UK Health Minister Sajid Javid was forced to delete and then issue an apology for a tweet he had posted Saturday declaring that the public must not “cower” from COVID-19, but instead learn to “live with” the virus. Javid tweeted the comments after stating that he had contracted COVID and made a “full recovery” from it.
At least 152,000 people in the UK made no recovery from COVID and lost their lives to the Conservative government’s herd immunity policy. Javid now denounces as “cowards” those seeking to protect themselves and others from the ravages of the virus, amid his government’s “Freedom Day” elimination of mandatory containment measures.
Javid’s comments met with a wave of protest from those who have lost loved ones. But his original tweet was repeating, more crudely, statements he has made consistently from the moment he was appointed health secretary last month. Even as he forecast that within months Britain’s population could be hit by more than 100,000 infections a day, Javid tweeted July 4, eight days after taking office, “We are going to have to learn to live with Covid and find ways to cope with it—just as we already do with flu”.
This too was an unvarnished declaration of the government’s “herd immunity” policy. Last Friday, Prof Robert West, a health psychologist at University College London who participates in the behavioural science subgroup of the government’s Scientific Advisory Group for Emergencies (SAGE), said, “What we are seeing is a decision by the government to get as many people infected as possible, as quickly as possible, while using rhetoric about caution as a way of putting the blame on the public for the consequences.
“It looks like the government judges that the damage to health and healthcare services will be worth the political capital it will gain from this approach.”
With Monday’s COVID cases falling again for a sixth day in a row, to 24,950, the entire media is engaged in whipping up support for Javid’s position that it is possible to rush back to normal. The Daily Mail commented, “As cases plunge again, are we past peak of 3rd wave?”, while the Daily Express headlined, “Hope covid is going away for summer: Infections fall by a third as vaccine rollout gains upper hand against virus”. The Daily Mail followed up with, “Is Covid on the run?”, declaring that “Covid is falling or levelling off in EVERY region of England”.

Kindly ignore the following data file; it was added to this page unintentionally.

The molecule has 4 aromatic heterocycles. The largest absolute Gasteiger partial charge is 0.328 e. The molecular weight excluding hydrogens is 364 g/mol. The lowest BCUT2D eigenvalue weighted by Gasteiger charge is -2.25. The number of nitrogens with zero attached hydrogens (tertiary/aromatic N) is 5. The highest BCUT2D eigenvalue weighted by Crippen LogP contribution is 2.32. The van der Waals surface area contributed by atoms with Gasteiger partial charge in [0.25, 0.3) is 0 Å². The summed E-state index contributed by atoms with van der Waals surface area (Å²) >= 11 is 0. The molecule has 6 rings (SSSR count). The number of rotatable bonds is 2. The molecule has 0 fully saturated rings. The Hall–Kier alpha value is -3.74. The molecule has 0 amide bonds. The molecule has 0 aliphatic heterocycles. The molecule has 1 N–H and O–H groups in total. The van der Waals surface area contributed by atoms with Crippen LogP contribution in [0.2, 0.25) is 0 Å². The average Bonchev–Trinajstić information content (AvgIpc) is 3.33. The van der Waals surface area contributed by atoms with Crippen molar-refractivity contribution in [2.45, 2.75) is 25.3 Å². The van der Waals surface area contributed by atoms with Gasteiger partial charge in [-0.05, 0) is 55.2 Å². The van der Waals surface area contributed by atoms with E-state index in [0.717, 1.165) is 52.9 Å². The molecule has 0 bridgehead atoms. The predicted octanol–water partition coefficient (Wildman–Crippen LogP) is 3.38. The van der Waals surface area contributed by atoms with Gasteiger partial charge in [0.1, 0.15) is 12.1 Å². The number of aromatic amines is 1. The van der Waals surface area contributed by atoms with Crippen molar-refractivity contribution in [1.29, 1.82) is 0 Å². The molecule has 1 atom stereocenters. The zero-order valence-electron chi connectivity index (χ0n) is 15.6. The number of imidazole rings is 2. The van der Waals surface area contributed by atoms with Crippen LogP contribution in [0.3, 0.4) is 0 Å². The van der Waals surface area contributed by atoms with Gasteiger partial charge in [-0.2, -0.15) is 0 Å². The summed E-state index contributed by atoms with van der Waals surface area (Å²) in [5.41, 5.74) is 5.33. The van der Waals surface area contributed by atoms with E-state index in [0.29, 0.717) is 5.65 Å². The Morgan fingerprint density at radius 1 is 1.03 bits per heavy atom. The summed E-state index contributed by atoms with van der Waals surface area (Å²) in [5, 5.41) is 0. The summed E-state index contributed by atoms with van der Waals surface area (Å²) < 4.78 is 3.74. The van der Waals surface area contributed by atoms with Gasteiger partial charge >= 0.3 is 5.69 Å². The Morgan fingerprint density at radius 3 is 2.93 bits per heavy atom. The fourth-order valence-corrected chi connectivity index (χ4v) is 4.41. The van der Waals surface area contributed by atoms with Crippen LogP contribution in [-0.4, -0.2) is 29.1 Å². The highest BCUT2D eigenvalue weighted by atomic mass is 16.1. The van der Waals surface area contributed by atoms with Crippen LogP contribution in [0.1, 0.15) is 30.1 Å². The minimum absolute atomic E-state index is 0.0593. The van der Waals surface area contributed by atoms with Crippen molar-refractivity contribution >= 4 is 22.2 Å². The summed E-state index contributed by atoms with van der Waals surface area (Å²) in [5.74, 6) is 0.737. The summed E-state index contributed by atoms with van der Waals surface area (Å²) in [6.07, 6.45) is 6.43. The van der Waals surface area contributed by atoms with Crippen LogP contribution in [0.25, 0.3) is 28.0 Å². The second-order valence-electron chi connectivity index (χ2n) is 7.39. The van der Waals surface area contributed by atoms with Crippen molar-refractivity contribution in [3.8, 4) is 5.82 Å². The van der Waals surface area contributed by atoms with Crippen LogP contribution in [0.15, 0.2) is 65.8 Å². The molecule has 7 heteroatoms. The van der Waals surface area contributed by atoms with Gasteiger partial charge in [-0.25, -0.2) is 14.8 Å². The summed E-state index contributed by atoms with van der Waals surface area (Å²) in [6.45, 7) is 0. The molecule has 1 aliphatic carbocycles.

What is the reality?
The government began abandoning all restrictions months before July 19, leading to an upsurge in cases. At the beginning of May, cases had declined to around 1,500. As restrictions began to be relaxed, they surged 11-fold, reaching 54,674 new cases on July 17. On July 22, cases fell to below 40,000 and have fallen each day since to a seven-day average of 38,268, a fall of 17 percent.
None of this supports or justifies the government’s “let the virus rip” agenda. Firstly, these figures do not include the impact of the full opening up of the economy on July 19 and there is nothing to suggest that infections will not once again rise inexorably.
Other factors have facilitated the temporary fall, including the fact that many people are still wearing masks in shops and on public transport, in defiance of government guidance. The number of tests being taken has also declined. Another key factor is that the school holiday period began last week, with children no longer in crowded classrooms spreading COVID. On July 15, according to Department for Education figures, 1.05 million children, approximately one in seven pupils, were not in school either due to being infected with COVID, or because they were self-isolating.
Around a third of young people remain totally unvaccinated and 10 percent of the overall population, with the danger that millions will be infected in the period ahead. COVID is already becoming a disease of younger generations. Office for National Statistics data for England shows that there are almost six times as many infections among 16 to 24-year-olds than among 50- to 69-year-olds.